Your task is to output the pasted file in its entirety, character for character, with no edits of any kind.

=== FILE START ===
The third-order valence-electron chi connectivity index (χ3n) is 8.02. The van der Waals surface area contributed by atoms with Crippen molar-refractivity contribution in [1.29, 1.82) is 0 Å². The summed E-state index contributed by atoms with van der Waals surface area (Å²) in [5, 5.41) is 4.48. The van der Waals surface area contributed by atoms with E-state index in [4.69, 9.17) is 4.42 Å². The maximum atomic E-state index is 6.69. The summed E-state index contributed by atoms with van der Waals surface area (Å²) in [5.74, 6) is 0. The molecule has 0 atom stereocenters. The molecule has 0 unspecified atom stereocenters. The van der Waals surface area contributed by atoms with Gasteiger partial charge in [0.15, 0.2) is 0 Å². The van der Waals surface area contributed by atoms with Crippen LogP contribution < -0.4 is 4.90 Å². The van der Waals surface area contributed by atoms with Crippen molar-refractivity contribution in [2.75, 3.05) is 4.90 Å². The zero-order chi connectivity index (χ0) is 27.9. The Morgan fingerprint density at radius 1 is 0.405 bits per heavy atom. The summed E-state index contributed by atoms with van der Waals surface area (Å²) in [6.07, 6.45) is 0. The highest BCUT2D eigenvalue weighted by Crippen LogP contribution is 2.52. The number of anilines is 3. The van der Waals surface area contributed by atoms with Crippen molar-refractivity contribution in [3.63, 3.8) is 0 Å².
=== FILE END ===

The third-order valence-electron chi connectivity index (χ3n) is 8.02. The van der Waals surface area contributed by atoms with Crippen molar-refractivity contribution in [1.29, 1.82) is 0 Å². The summed E-state index contributed by atoms with van der Waals surface area (Å²) in [5, 5.41) is 4.48. The van der Waals surface area contributed by atoms with E-state index in [4.69, 9.17) is 4.42 Å². The maximum atomic E-state index is 6.69. The summed E-state index contributed by atoms with van der Waals surface area (Å²) in [5.74, 6) is 0. The molecule has 0 atom stereocenters. The molecule has 0 unspecified atom stereocenters. The van der Waals surface area contributed by atoms with Gasteiger partial charge in [0.15, 0.2) is 0 Å². The van der Waals surface area contributed by atoms with Crippen LogP contribution < -0.4 is 4.90 Å². The van der Waals surface area contributed by atoms with Crippen molar-refractivity contribution in [2.75, 3.05) is 4.90 Å². The zero-order chi connectivity index (χ0) is 27.9. The Morgan fingerprint density at radius 1 is 0.405 bits per heavy atom. The summed E-state index contributed by atoms with van der Waals surface area (Å²) in [6.07, 6.45) is 0. The highest BCUT2D eigenvalue weighted by Crippen LogP contribution is 2.52. The number of anilines is 3. The van der Waals surface area contributed by atoms with Crippen molar-refractivity contribution in [3.63, 3.8) is 0 Å².